Artificial Sunshine:
A Social History of Domestic Lighting

Maureen Dillon

The National Trust 2002
A book review by Danny Yee © 2008
Artificial Sunshine presents a history of domestic lighting in Britain, looking in turn at fire and firelight, rushlights and tallow candles, wax candles, and lighting by oil, gas, and electricity. It covers the development of lighting technologies, the entrepreneurs and economics behind those, and the social context of lighting in different households.

Some excerpts will give a feel for the material covered.

"For centuries the use of beeswax candles remained the prerogative of the Church, the Crown and the nobility. ... The royal household employed its own wax chandlers and although independent workers in this craft are thought to have emerged in the thirteenth century, it was not until 1484 that the Wax Chandlers of the City of London were granted a Royal Charter by Richard III."
"A development of c.1773 that advanced oil technology was the introduction by Leger of a flat wick of woven cotton that improved combustion and produced a larger flame. The flat wick was subsequently used to good effect with the 'air burner' lamp that was first patented in France in 1783 by Ami Argand. ... The burner comprised a wide, cylindrical woven wick held between two concentric metal tubes. This increased air supply to the wick which was drawn up the middle tube and, together with the airflow on the outside of the wick, allowed for full aeration of the flame. Combustion and efficiency were further increased by the addition of a glass chimney. In terms of light-output the lamp had no rivals as it claimed to produce illumination equal to that of ten wax candles, 10 c.p."
"electric lighting remained a luxury for many years, and a house lit by electricity indicated prosperity and progressiveness. The non-inflammable nature of electric lighting provided unprecedented opportunities for decorative effects, while its combination of novelty, luxury and modernity was emphasised through the use of expensive and occasionally frivolous gadgets."

At the end of the nineteenth century, nearly all the forms of lighting covered were in use in different settings.

"It was rare for the poor to waste light, although in the homes of the 'respectable' working classes a shaded lamp may have been amongst the prized possession in the parlour or 'front' room. For very poor city or country dwellers, abundant light was still beyond the means of many, even at the end of the nineteenth century. Rural labourers like the fenmen of Wicken ... were no doubt glad of the light provided by their humble oil lamps and candlesticks. When money was tight, there was always the light from the turves burning in large open fireplaces. Others, through choice or financial considerations, continued with candle and oil lighting into the twentieth century"

Dillon's account tails off in the early 20th century, with the victory of electric lighting over gas, and ends by 1948, with the nationalisation of the British electricity supply industry. She doesn't venture at all into modern innovations in electric lighting such as fluorescents and LEDs.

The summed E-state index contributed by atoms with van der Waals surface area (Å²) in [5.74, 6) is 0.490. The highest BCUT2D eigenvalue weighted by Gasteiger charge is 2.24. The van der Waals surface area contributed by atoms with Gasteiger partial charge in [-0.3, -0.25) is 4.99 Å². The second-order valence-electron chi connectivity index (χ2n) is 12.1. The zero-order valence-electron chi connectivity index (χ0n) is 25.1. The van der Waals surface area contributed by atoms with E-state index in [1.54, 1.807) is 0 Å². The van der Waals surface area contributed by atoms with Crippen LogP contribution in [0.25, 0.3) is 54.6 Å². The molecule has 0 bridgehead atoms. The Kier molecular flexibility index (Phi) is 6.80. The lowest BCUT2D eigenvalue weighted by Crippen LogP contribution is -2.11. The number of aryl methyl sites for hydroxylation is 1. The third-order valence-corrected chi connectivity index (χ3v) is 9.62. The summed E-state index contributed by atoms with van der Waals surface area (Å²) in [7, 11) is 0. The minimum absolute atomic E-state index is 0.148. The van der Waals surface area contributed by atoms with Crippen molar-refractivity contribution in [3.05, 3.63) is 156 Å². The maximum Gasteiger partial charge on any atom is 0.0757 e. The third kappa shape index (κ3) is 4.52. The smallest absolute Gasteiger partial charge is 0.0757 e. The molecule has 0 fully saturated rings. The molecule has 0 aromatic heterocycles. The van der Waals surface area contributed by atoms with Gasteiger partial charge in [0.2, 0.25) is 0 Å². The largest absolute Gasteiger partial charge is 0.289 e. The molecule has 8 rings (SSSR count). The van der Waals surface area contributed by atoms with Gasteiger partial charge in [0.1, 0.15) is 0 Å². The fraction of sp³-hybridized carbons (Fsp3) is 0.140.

There's a fair bit of detail about individual items and the locations in which they can be found, which only those in Britain with a serious attraction to light fittings are likely to appreciate.

"Early pricket candlesticks in brass, bronze, silver, and carved and gilded wood can often be found in family chapels, as at Belton House, Ightham Mote and Hardwick Hall. Some of the oldest were rescued by Charles Paget Wade, and form part of his Snowshill collection. In a number of other houses, for example Antony, early candlesticks have been converted into electric table lamps."

Many of these items are made more accessible, however, through colour photographs, which take up about half of Artificial Sunshine. These depict candle holders, lamps, and other lighting implements, but also their settings in rooms and houses, and some aspects of their use. Dillon also makes good use of quotes from contemporary publications, drawing on memoirs and diaries, manuals and trade journals, and a range of other sources.

Artificial Sunshine draws heavily on National Trust houses and their contents, but that's not much of limitation given the number and variety of their properties. The more fundamental constraint is, as Dillon acknowledges, that some kinds of items are much more likely to survive than others. She also covers only Britain, with no attempt at international comparisons.

There is more than enough in Artificial Sunshine as it is, however. Anyone curious about the history of technology or British social history should find much to enjoy in it, even if they have no special interest in lighting.

December 2008

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%T Artificial Sunshine
%S A Social History of Domestic Lighting
%A Dillon, Maureen
%I The National Trust
%D 2002
%O hardcover, colour photographs, notes, index
%G ISBN 0707802881
%P 224pp